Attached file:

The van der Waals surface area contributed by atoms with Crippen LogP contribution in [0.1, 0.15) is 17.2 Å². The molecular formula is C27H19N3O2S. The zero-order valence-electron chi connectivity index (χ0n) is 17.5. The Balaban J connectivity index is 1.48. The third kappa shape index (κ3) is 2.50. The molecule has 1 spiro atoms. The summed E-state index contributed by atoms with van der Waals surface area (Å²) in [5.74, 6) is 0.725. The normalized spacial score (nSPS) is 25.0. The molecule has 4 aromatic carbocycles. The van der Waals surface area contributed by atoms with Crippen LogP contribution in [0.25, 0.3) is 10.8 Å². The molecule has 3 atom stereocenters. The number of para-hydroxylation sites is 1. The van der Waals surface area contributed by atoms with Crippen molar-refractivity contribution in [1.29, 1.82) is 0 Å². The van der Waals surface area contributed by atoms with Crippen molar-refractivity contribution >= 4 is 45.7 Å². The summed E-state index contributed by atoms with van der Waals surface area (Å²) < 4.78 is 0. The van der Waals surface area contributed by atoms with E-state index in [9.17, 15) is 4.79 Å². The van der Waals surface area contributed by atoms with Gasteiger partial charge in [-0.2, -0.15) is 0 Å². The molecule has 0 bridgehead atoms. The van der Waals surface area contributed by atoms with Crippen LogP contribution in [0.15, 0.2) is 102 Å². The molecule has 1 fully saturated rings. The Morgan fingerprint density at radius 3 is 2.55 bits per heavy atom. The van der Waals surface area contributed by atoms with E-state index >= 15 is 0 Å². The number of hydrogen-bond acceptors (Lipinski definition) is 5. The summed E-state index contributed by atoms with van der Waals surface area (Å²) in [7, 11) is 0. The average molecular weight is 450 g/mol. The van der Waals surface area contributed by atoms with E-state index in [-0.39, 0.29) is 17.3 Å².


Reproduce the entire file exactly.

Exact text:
The van der Waals surface area contributed by atoms with Crippen LogP contribution in [0.1, 0.15) is 17.2 Å². The molecular formula is C27H19N3O2S. The zero-order valence-electron chi connectivity index (χ0n) is 17.5. The Balaban J connectivity index is 1.48. The third kappa shape index (κ3) is 2.50. The molecule has 1 spiro atoms. The summed E-state index contributed by atoms with van der Waals surface area (Å²) in [5.74, 6) is 0.725. The normalized spacial score (nSPS) is 25.0. The molecule has 4 aromatic carbocycles. The van der Waals surface area contributed by atoms with Crippen LogP contribution in [0.25, 0.3) is 10.8 Å². The molecule has 3 atom stereocenters. The number of para-hydroxylation sites is 1. The van der Waals surface area contributed by atoms with Crippen molar-refractivity contribution in [1.29, 1.82) is 0 Å². The van der Waals surface area contributed by atoms with Crippen molar-refractivity contribution >= 4 is 45.7 Å². The summed E-state index contributed by atoms with van der Waals surface area (Å²) < 4.78 is 0. The van der Waals surface area contributed by atoms with E-state index in [9.17, 15) is 4.79 Å². The van der Waals surface area contributed by atoms with Gasteiger partial charge in [-0.2, -0.15) is 0 Å². The molecule has 0 bridgehead atoms. The van der Waals surface area contributed by atoms with Crippen LogP contribution in [0.15, 0.2) is 102 Å². The molecule has 1 fully saturated rings. The Morgan fingerprint density at radius 3 is 2.55 bits per heavy atom. The van der Waals surface area contributed by atoms with E-state index >= 15 is 0 Å². The number of hydrogen-bond acceptors (Lipinski definition) is 5. The summed E-state index contributed by atoms with van der Waals surface area (Å²) in [7, 11) is 0. The average molecular weight is 450 g/mol. The van der Waals surface area contributed by atoms with E-state index in [-0.39, 0.29) is 17.3 Å².